ORB for real-time tracking on an ARM processor

Feature detection and matching is at the heart of several computer vision algorithms. In particular its used for object recognition, structure from motion, image stitching etc. SIFT and SURF are the 2 popular algorithms in this space. However both of them are patented which makes it unattractive to many users. More importantly both algorithms is computationally very intensive, and too slow for use in real-time algorithms.

ORB was proposed as an alternative to these 2 algorithms. THe original paper(Ethan Rublee, Vincent Rabaud, Kurt Konolige, Gary R. Bradski: ORB: An efficient alternative to SIFT or SURF. ICCV 2011: 2564-2571.) shows that its an order of magnitude faster than SURF and two orders of magnitude faster than SIFT. ORB is rotation invariant, but only partially scale invariant. We decided to test ORB for feature detection and tracking. The objective was to use it for tracking objects in a moving video, using a Cortex A9 ARM processor. Try if ORB can be used as an alternative to say Lucas Kanade Optical Flow.

The ORB feature descriptor and matching despite being significantly faster than SIFT and SURF, is not fast enough to meet real-time requirement for tracking on Cortex A9. Obviously we were excited at the prospect of making ORB running real-time on our OMAP4 Pandaboard.

Though OMAP4 has a dual-core 1GHZ A9 processor, for the sake of our experiments we ran our application in a single thread to ensure we used only a single core(using both cores can make the results confusing).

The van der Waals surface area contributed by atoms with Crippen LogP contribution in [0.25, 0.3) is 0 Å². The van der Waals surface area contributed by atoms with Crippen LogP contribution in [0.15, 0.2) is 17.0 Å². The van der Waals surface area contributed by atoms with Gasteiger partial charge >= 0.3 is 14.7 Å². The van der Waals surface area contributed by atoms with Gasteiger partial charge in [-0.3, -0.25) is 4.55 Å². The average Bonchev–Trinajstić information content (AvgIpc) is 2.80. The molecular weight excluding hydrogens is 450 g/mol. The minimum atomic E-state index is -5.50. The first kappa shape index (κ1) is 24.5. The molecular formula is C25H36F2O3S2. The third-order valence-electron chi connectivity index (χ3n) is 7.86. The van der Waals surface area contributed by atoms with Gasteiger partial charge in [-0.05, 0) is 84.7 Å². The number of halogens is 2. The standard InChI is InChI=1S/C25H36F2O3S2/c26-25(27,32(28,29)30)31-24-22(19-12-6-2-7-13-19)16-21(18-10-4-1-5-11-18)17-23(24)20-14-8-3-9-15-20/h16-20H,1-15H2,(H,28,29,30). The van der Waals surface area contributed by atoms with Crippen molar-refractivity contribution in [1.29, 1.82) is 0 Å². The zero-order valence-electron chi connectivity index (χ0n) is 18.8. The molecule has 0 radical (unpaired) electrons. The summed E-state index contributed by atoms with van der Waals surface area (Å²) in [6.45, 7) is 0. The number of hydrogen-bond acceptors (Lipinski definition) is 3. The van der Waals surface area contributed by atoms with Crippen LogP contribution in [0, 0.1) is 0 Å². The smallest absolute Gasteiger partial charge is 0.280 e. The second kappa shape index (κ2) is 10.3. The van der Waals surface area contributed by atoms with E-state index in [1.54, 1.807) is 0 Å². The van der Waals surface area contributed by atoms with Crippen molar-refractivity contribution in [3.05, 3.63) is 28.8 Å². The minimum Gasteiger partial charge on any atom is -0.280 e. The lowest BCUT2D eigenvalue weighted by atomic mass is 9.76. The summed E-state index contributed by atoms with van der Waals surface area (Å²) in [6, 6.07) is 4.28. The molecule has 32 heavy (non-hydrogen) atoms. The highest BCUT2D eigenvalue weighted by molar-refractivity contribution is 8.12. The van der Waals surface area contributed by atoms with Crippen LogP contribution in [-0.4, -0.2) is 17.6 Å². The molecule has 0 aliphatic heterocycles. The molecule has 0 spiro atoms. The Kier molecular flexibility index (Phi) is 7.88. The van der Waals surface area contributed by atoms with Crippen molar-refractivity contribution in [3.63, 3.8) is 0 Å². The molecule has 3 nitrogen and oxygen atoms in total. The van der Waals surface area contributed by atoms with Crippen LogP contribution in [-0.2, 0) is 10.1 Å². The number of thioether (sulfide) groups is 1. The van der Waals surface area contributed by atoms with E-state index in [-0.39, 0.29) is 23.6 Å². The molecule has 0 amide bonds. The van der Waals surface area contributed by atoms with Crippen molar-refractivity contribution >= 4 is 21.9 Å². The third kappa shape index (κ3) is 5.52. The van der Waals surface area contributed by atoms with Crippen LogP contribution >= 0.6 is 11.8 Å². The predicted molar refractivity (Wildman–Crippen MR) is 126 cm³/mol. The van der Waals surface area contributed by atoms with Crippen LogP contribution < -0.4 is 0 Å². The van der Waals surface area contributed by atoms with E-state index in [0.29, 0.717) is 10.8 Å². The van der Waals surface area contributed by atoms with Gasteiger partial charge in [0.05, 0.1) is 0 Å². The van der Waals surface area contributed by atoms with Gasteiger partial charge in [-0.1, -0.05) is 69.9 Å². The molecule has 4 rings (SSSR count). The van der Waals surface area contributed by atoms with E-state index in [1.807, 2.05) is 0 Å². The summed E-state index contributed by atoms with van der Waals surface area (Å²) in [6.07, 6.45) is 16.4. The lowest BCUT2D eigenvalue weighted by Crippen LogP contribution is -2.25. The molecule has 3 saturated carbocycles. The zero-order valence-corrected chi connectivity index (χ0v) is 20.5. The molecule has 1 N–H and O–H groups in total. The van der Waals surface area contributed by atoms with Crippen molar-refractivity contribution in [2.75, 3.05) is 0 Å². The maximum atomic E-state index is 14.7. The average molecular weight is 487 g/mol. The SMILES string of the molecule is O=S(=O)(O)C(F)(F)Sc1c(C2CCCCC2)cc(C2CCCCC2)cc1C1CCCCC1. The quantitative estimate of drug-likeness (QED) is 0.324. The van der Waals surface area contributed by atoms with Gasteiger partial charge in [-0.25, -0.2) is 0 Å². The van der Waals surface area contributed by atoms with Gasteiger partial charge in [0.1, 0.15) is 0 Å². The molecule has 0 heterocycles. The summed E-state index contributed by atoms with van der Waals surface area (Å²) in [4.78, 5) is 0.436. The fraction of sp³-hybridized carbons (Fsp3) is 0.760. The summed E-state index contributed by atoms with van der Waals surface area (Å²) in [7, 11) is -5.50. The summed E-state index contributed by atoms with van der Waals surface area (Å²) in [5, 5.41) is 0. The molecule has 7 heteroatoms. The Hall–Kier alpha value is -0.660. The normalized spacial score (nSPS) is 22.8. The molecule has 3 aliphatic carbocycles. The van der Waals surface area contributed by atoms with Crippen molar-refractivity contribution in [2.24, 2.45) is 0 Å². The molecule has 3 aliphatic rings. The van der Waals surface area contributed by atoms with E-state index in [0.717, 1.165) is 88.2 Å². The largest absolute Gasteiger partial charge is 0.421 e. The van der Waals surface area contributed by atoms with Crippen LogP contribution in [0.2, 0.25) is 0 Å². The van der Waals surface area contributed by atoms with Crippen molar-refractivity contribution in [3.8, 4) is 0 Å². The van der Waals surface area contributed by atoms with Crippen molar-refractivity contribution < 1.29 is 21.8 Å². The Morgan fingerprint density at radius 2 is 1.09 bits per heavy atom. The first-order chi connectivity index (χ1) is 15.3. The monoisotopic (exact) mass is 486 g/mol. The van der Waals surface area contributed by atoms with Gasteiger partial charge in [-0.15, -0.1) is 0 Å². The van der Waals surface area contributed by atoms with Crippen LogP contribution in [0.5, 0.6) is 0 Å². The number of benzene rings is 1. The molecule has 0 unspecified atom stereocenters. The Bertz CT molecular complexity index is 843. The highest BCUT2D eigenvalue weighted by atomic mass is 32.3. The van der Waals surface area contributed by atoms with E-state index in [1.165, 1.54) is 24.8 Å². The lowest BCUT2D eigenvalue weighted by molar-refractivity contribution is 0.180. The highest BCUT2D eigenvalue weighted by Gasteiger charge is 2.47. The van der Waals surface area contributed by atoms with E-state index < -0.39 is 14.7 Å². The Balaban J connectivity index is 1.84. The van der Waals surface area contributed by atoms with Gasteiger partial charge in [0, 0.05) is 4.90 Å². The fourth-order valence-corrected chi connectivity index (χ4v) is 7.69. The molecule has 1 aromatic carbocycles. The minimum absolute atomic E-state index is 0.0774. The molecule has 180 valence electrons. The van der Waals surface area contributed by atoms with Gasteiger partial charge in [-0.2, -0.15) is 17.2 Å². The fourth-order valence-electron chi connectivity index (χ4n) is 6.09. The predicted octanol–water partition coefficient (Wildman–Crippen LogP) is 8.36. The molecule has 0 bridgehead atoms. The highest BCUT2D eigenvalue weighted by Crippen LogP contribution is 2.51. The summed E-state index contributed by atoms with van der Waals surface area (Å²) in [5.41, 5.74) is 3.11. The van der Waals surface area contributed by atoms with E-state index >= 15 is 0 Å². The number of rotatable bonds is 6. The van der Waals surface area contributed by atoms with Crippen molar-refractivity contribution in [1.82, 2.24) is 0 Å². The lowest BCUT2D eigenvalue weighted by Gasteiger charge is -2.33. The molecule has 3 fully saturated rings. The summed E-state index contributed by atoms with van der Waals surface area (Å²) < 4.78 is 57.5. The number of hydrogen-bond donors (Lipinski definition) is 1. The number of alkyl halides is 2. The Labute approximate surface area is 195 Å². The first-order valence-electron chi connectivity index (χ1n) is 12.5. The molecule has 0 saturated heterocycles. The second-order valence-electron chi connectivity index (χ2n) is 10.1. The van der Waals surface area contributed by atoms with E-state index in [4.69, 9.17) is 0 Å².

We only used a single scale for ORB since for tracking in video only a single frame is required. The keypoint detection used is FAST9 as it is with the original paper. We had optimized FAST9 and written about in a previous blog post.

Below are the results:

On single core Cortex A9(1GHz.) For single scale(since its for tracking application) and 500 keypoints.

UncannyCV

FAST9 kepoint detection and ORB descriptor creation – 33ms

ORB descriptor matching – 5.5ms

Total time = 33 + 5.5 = 38.5ms

OpenCV

FAST9 kepoint detection and ORB descriptor creation – 116ms

ORB descriptor matching(already Neon optimized by OpenCV) – 71ms

Total time = 116 + 71 = 187ms

For single scale and 1500 keypoints.

UncannyCV

FAST9 kepoint detection and ORB descriptor creation – 48.3ms

ORB descriptor matching – 58.5ms

Total time = 48.3 + 58.5 = 106.8ms

OpenCV

FAST9 kepoint detection and ORB descriptor creation – 148.3ms

ORB descriptor matching(already Neon optimized by OpenCV) – 493.7ms

Total time = 148.3 + 493.7 = 642ms

The images we used for our testing are 2 consecutive frames from the daimler pedestrian detection dataset.

The images we used for our testing are 2 consecutive frames from the daimler pedestrian detection dataset.